In particular, Chinese consumers are asking for Greene King IPA, which President Xi Jinping was snapped drinking on his on a recent state visit, in massive numbers.
“It has just gone berserk. It’s unbelievable,” said Peter Bloxham, a Beijing-based British businessman who imports Greene King beers, told The Guardian.
“Within two days of the great bar scene… people from all over China were ringing: agents, restaurants, bars, hotels. They wanted this beer.”
In The TImes, Shanghai pub owner Jackie Zhou said: “Customers usually don’t explain why they want the beer, they just say “give me what Xi Dada [President Xi] drank.”
Zhou said sales had quadrupled since the visit as drinkers seek to emulate the leaders at their pub lunch.
“This beer’s balance is good,” said Zhou. “Chinese people can accept it. Drinking it in the afternoon feels very comfortable. Chinese people like new things.”
Newspapers from as far away as Xinjiang, a desert region more than 3,200km west of Beijing, have reported a spike in the beer’s consumption, The Guardian reported.
In spite of consumers’ newfound taste for British IPA, China remains the world’s leading producer of beer. And as the biggest consumer, some analysts expect annual sales to reach 61bn litres next year.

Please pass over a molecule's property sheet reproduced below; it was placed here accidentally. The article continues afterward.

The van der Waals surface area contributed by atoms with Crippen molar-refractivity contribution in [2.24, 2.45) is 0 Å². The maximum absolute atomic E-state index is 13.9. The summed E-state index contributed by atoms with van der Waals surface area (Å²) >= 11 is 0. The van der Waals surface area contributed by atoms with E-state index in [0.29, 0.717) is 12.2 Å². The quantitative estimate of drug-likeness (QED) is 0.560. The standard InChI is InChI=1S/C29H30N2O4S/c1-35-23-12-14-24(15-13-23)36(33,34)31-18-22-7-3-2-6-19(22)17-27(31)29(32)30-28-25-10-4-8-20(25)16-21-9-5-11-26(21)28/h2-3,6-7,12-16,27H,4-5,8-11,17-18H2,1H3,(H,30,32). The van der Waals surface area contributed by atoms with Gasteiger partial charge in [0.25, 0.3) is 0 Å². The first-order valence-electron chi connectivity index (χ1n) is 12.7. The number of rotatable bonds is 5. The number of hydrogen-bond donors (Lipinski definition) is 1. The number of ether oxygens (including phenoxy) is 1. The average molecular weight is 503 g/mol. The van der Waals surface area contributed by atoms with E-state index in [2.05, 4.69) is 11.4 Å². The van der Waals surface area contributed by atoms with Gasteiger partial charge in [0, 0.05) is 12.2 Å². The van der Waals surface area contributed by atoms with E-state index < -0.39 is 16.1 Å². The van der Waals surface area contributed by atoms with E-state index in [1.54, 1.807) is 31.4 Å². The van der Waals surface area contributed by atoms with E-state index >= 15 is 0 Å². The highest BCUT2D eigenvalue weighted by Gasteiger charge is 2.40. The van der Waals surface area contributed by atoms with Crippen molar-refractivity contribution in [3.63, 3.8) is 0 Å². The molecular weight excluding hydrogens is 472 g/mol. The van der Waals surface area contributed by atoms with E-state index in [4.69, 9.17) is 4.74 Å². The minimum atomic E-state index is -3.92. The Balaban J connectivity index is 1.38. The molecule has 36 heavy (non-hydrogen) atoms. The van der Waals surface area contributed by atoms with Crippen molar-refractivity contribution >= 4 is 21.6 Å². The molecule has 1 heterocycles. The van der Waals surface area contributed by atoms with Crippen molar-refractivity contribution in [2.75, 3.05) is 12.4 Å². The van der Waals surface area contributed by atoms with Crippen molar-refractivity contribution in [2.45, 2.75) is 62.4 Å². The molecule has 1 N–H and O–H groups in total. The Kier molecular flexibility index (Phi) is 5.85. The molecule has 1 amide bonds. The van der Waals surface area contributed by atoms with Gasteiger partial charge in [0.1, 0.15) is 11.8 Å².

Snow, a lager which is manufactured in China, has been the world’s biggest selling brand in terms of volume since it overtook Bud Light in 2008, with around 5.5% of the global market—even though it is only sold on the domestic market.
Fellow local beer Tsingtao, which is exported, is second on the list of the world’s biggest beer brands with a 2.8% global share.
During Xi’s state visit, Britain signed an agreement worth US$152m for the export of around 150,000 tonnes of British barley a year to China. The grain will largely be sold to craft breweries.
"British beer hasn't been the front-runner so far, but is growing in profile. So, I think there is a massive opportunity for us to take more market share,” Elizabeth Truss, Britain’s food secretary said after the deal.